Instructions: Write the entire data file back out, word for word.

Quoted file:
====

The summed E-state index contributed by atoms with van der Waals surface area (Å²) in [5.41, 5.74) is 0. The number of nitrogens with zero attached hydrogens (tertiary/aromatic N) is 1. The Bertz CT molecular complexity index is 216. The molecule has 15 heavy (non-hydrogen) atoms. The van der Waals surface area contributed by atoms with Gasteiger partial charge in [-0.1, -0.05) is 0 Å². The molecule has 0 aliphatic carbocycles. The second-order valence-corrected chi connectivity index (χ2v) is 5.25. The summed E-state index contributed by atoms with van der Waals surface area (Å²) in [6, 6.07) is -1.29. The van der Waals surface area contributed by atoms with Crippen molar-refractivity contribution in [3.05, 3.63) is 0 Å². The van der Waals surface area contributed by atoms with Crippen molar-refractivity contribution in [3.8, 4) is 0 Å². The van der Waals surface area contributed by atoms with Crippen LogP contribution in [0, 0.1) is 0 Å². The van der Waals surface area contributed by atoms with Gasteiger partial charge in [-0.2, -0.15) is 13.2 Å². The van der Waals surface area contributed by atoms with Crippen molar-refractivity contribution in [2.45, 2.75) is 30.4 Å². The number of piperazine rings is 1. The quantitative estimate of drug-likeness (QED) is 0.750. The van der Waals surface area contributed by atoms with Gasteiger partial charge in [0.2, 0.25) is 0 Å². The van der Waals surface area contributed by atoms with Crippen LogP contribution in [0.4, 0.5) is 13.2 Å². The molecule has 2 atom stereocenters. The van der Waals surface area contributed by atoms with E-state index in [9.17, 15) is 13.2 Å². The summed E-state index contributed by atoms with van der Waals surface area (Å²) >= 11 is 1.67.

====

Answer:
The summed E-state index contributed by atoms with van der Waals surface area (Å²) in [5.41, 5.74) is 0. The number of nitrogens with zero attached hydrogens (tertiary/aromatic N) is 1. The Bertz CT molecular complexity index is 216. The molecule has 15 heavy (non-hydrogen) atoms. The van der Waals surface area contributed by atoms with Gasteiger partial charge in [-0.1, -0.05) is 0 Å². The molecule has 0 aliphatic carbocycles. The second-order valence-corrected chi connectivity index (χ2v) is 5.25. The summed E-state index contributed by atoms with van der Waals surface area (Å²) in [6, 6.07) is -1.29. The van der Waals surface area contributed by atoms with Crippen molar-refractivity contribution in [3.05, 3.63) is 0 Å². The van der Waals surface area contributed by atoms with Crippen molar-refractivity contribution in [3.8, 4) is 0 Å². The van der Waals surface area contributed by atoms with Crippen LogP contribution in [0, 0.1) is 0 Å². The van der Waals surface area contributed by atoms with Gasteiger partial charge in [-0.2, -0.15) is 13.2 Å². The van der Waals surface area contributed by atoms with Crippen molar-refractivity contribution in [2.45, 2.75) is 30.4 Å². The number of piperazine rings is 1. The quantitative estimate of drug-likeness (QED) is 0.750. The van der Waals surface area contributed by atoms with Gasteiger partial charge in [0.2, 0.25) is 0 Å². The van der Waals surface area contributed by atoms with Crippen LogP contribution in [0.4, 0.5) is 13.2 Å². The molecule has 2 atom stereocenters. The van der Waals surface area contributed by atoms with E-state index in [9.17, 15) is 13.2 Å². The summed E-state index contributed by atoms with van der Waals surface area (Å²) >= 11 is 1.67.